We have a number of diabetic patients whose owners are successfully treating and are leading a great quality of life – much better than before they were diagnosed! I usually see these pets after they have had the disease for awhile – common comments from the owner include things like “he’s been drinking more water lately”, “she hasn’t been herself for awhile”, “his hair coat hasn’t been as shiny for awhile”. Drinking more water is a classical sign that can be due to several things, one of which is diabetes.
Don’t make assumptions – I can’t tell you how many times I’ve had owners bring their dog or cat in worried that we would have to consider euthanasia because their neighbor had a pet that drank a lot of water due to a fatal disease, and from that one case they assume that’s what their pet has too! Diabetes is treatable, as are many other diseases that cause pets to drink lots of water.
Diabetes in pets is due to a lack of insulin production. When your pet eats a meal, that food is digested and the sugars and nutrients are absorbed into the blood stream. Insulin “carries” the sugars (also called glucose) from the blood into the muscle fibers. Without insulin, the glucose just builds up in the blood stream which causes problems – like extra urination so the pet has to drink more water to replace fluids lost in the urine. Also, the muscles need that glucose to function properly, which does not happen without insulin.
Three things affect successful diabetes treatment:
- How much the pet eats each day (eating more increases glucose in the blood).
- How much the pet exercises each day (exercising more decreases glucose in the blood).
- How much insulin is given (giving more insulin decreases glucose in the blood).
I don’t care very much about the amounts of the above three things. I really care that each of those three things are consistent every day. If the pet eats the same amount and exercises the same amount each day, giving the same amount of insulin each day will keep the blood glucose at the levels we want – when we keep the glucose levels where we want them we call the diabetic “under control”. If the pet eats or exercises different amounts each day, we don’t know how much insulin to give, so we can’t keep the blood glucose levels where we want them and the diabetic is called “out of control”.
Diagnosing diabetes is really easy – a blood test that we do right in our office. Determining the right amount of insulin to give is a little more difficult. If we give too little insulin we don’t bring the blood glucose levels low enough. If we give too much insulin we could drive glucose levels so low that we could kill the pet.
Because of this I never send the pet home with insulin after the initial diagnosis. We schedule him or her to spend a couple of days at the clinic. That allows us to give some insulin, measure how low the blood glucose goes throughout the day, then give a little more or a little less insulin and measure the blood glucose – all under our staff’s watchful eyes. When the pet goes home we have determined an insulin dosage that we know is effective and safe.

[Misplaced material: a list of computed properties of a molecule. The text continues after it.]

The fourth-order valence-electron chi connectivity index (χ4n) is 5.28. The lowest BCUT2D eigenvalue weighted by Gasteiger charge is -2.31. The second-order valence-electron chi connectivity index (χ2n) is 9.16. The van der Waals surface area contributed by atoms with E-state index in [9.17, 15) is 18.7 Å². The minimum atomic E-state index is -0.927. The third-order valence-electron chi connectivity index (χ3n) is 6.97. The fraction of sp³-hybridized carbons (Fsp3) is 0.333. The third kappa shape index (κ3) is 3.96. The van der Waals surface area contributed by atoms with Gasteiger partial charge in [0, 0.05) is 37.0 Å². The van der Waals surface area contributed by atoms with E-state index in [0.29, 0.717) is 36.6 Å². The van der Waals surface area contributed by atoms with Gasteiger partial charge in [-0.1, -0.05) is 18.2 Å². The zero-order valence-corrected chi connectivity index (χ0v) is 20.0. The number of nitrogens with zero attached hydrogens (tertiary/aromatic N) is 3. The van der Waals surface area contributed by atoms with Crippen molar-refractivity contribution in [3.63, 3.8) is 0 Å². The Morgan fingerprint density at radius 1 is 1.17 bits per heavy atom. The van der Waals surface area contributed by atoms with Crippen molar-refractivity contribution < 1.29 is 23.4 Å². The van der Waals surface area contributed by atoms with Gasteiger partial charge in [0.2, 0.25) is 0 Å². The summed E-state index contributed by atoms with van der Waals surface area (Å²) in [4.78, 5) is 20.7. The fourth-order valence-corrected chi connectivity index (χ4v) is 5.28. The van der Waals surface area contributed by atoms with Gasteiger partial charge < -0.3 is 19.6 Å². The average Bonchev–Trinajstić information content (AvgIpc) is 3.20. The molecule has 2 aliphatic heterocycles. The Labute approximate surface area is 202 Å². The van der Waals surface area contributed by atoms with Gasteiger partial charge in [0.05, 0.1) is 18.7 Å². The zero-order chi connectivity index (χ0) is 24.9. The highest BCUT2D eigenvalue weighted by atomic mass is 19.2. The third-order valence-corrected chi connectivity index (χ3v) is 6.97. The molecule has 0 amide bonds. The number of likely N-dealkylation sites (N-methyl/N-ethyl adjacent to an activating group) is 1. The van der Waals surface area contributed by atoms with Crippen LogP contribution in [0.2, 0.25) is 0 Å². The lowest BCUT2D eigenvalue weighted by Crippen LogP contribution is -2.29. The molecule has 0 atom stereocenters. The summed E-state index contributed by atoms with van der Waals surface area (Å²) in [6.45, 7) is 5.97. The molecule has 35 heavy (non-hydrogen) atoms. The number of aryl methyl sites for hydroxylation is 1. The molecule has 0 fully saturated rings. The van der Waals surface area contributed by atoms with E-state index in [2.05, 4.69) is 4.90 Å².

Before the pet goes home we have a little training session with the owner. This is really exiting, although sometimes the owners are a little nervous. We go over the following things:
- Handling insulin – it’s fragile, keep it refrigerated, always “roll” the bottle never shake or drop it.
- How to handle the syringe safely to avoid poking yourself, disposal of needles after use, etc.
- How to give injections by making a tent with the skin and inserting the needle in the “door” of the tent. Never have your finger on the “trigger” portion of the syringe until after inserting the needle under the skin. Almost every client is concerned about giving the injections, and almost every client comes back for their next checkup saying “that’s a piece of cake”!
- Once the pet arrives home, either have just one person give all the injections or have a check off chart that assures your pet never gets two insulin injections by mistake!
- Always have some Karo syrup (less irritating to the stomach than honey or maple syrup) available in case the pet experiences a diabetic emergency (the blood glucose drops too low due to too much insulin, ate too little food, or too much exercise – remember those three things need to stay consistent). Giving the syrup raises blood glucose within 10-15 minutes. Also, give me a call; I want to talk about what is happening.
- Before the pet goes home the owner has to mix the insulin (for the training we use sterile water instead of insulin), draw it up in the syringe, get the air bubbles out, and give their pet an injection.
We usually recheck the blood glucose levels over time to continue to fine-tune the proper insulin dosage. Within a couple of weeks of starting treatment, many of these pets feel better than they have in a long time, so their exercise and eating patterns may change for the month or two requiring changes in insulin dosage.
The really cool thing about diabetes is that it is so “hands on” for the owner – these owners really feel like they are directly helping their pet’s health – and they are 100% right!!